Gender Roles on Campus: Are Today’s Students Regressing?

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In this weekend’s New York Times, Lisa Belkin writes about her discomfort with the gender roles she sees on campus (she’s a professor at Princeton):  women who are intelligent and confident in the classroom, and subservient/skimpily dressed outside of it:

“Why has the pendulum swung back to a feeling that sexualization of women is fun and funny rather than insulting and uncomfortable? Why are so many women O.K. with that? Odds are that the women dancing at [a Halloween/slut-themed] Duke party had mothers who attended more than one Take Back the Night march in their college day. What has changed?”

Some commenters have called Belkin out for assuming that girls in short skirts are being oppressed — perhaps they’re just asserting their sexuality the way they want to. (See the debate over the anti-rape SlutWalk protests for more discussion of the same issue.) But something about Belkin’s subtly troubling account rings true, to me at least. I always get kind of creeped out by the wintertime phenomenon of college girls trotting across Charles Street in sleeveless dresses, dodging snowdrifts while wearing high heels. Aren’t they freezing? (Consider also the series of frat-centric scandals that have erupted over the past year or so.)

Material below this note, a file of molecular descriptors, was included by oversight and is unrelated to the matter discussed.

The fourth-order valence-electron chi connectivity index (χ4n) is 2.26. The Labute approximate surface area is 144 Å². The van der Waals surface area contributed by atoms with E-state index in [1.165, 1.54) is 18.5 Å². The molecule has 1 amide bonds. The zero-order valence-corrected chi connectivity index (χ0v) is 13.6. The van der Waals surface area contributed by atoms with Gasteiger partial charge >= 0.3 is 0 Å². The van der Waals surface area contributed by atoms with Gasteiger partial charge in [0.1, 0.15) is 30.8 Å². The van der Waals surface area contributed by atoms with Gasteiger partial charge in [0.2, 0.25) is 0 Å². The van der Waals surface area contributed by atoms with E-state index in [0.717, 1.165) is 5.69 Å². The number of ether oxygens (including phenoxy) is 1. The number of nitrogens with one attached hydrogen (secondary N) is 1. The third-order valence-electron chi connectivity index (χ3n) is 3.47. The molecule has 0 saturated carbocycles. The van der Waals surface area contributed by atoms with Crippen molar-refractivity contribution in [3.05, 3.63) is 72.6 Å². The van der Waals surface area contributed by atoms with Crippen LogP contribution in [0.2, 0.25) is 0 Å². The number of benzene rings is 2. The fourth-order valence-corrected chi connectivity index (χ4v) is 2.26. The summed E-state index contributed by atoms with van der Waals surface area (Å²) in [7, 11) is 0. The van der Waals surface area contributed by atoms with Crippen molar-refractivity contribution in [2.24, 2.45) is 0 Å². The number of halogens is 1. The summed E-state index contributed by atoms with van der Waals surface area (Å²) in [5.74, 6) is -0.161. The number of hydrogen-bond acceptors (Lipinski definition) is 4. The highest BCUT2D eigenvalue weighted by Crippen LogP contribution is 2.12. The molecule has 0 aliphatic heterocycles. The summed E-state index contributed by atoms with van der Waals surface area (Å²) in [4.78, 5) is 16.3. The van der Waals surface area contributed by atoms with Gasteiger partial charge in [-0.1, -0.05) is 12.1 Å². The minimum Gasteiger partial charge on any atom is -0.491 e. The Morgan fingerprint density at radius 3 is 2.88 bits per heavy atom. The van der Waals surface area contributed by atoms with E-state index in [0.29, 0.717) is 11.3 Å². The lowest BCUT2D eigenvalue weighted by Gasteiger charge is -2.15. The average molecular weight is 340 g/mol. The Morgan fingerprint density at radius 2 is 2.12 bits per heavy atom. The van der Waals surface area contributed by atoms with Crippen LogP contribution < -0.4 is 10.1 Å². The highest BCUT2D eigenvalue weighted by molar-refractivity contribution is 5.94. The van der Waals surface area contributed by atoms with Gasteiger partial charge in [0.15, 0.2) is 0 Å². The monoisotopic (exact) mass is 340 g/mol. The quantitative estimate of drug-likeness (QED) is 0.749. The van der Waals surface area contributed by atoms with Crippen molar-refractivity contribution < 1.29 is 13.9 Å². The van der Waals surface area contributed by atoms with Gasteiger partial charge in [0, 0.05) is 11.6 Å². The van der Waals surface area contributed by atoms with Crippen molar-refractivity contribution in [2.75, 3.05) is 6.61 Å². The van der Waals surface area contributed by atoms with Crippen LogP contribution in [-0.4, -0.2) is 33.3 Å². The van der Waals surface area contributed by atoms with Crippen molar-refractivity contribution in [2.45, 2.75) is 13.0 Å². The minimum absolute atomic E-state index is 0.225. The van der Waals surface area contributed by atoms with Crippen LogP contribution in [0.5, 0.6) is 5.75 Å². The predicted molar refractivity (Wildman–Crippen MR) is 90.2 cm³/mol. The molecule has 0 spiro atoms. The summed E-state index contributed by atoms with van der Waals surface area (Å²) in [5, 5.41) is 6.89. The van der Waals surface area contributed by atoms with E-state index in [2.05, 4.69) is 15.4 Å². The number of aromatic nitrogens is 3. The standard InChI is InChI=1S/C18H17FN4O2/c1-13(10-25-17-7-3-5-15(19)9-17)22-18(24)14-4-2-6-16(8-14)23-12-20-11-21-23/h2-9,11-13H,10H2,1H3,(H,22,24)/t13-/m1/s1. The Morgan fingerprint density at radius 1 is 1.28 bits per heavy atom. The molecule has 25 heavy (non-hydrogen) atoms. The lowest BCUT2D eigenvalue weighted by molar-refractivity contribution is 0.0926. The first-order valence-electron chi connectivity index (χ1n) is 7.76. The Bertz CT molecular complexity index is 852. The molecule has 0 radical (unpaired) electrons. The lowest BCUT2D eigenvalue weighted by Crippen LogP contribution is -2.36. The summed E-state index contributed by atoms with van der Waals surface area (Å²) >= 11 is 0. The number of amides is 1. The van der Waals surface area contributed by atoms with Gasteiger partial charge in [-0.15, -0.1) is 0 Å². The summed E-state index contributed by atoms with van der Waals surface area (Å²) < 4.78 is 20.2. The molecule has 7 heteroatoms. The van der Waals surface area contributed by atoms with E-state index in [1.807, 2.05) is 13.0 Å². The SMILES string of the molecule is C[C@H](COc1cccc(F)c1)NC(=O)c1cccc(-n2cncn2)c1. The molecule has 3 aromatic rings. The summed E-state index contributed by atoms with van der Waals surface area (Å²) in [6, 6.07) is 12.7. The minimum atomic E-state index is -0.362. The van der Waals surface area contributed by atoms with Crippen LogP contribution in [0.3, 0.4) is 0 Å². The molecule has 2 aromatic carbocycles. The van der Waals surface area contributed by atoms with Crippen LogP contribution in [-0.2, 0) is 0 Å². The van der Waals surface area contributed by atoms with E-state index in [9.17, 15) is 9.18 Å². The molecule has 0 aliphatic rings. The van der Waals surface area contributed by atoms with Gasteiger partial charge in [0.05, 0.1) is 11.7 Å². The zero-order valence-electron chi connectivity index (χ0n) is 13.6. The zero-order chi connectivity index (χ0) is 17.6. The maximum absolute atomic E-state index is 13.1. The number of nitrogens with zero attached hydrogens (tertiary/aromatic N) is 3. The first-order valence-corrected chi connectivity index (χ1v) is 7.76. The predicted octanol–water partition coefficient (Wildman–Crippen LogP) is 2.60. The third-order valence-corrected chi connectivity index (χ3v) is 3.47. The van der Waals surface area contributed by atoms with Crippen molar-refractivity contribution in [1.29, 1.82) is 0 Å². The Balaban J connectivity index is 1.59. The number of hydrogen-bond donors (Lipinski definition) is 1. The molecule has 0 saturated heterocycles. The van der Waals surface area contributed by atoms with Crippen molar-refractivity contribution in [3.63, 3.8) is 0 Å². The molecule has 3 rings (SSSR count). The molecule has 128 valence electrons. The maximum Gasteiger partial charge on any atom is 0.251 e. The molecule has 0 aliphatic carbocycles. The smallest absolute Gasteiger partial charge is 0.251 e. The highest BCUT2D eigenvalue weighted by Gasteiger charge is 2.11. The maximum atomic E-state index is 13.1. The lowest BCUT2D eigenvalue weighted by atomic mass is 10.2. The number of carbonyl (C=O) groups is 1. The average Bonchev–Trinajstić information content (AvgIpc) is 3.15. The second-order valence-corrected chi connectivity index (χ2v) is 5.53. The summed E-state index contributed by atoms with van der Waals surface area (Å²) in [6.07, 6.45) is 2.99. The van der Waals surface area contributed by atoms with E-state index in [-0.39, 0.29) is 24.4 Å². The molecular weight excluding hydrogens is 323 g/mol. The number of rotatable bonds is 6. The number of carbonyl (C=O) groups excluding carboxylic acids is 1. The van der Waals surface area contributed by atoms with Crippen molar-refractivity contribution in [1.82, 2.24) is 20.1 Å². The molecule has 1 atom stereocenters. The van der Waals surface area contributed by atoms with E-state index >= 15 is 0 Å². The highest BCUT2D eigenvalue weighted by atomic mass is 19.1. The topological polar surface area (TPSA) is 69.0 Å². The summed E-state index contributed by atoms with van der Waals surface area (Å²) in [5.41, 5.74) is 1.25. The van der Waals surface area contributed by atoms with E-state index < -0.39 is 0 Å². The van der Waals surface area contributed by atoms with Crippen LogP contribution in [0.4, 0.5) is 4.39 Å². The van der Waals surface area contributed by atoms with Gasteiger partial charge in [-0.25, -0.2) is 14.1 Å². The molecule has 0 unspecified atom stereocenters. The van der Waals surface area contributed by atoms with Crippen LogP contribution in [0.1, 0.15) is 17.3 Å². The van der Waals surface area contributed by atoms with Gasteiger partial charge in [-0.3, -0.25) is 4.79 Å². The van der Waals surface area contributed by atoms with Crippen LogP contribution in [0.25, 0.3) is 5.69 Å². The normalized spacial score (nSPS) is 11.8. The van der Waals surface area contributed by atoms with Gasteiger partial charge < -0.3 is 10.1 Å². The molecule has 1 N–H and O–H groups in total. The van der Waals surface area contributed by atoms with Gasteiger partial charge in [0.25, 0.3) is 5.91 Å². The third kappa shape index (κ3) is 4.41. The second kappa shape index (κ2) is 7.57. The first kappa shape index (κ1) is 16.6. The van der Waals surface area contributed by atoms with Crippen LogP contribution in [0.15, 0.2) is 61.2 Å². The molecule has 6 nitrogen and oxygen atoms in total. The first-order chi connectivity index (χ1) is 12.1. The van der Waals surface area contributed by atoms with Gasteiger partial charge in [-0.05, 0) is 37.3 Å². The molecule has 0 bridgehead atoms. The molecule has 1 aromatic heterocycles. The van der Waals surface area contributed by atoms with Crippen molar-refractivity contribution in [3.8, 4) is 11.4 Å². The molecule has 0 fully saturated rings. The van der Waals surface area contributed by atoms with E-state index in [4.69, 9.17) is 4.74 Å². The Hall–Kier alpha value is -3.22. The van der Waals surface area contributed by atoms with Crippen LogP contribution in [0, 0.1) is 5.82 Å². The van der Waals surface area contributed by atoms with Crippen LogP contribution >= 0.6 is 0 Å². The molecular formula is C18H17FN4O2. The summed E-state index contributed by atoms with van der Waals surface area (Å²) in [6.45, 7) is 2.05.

Belkin asked some of her journalism students to help with the reporting, and the quotes they contribute give me an icky feeling inside, too: “‘A guy is more or less dependent on the women receiving his advances so if she is not interested, then tough luck for him,’ [one male student] said. ‘I think that in a way the girls relish that power. They can pick and say, “I’m not interested in that guy.” ‘ ” Hopefully these young women are feeling empowered by more than just their ability to reject guys. But an upsetting number of students — both male and female — seem to see it in exactly those terms.

If you’re a college student (or a parent of a college student):  does Belkin’s account ring true? Are today’s students moving in the wrong direction, in terms of gender roles? Or are here expectations outdated?



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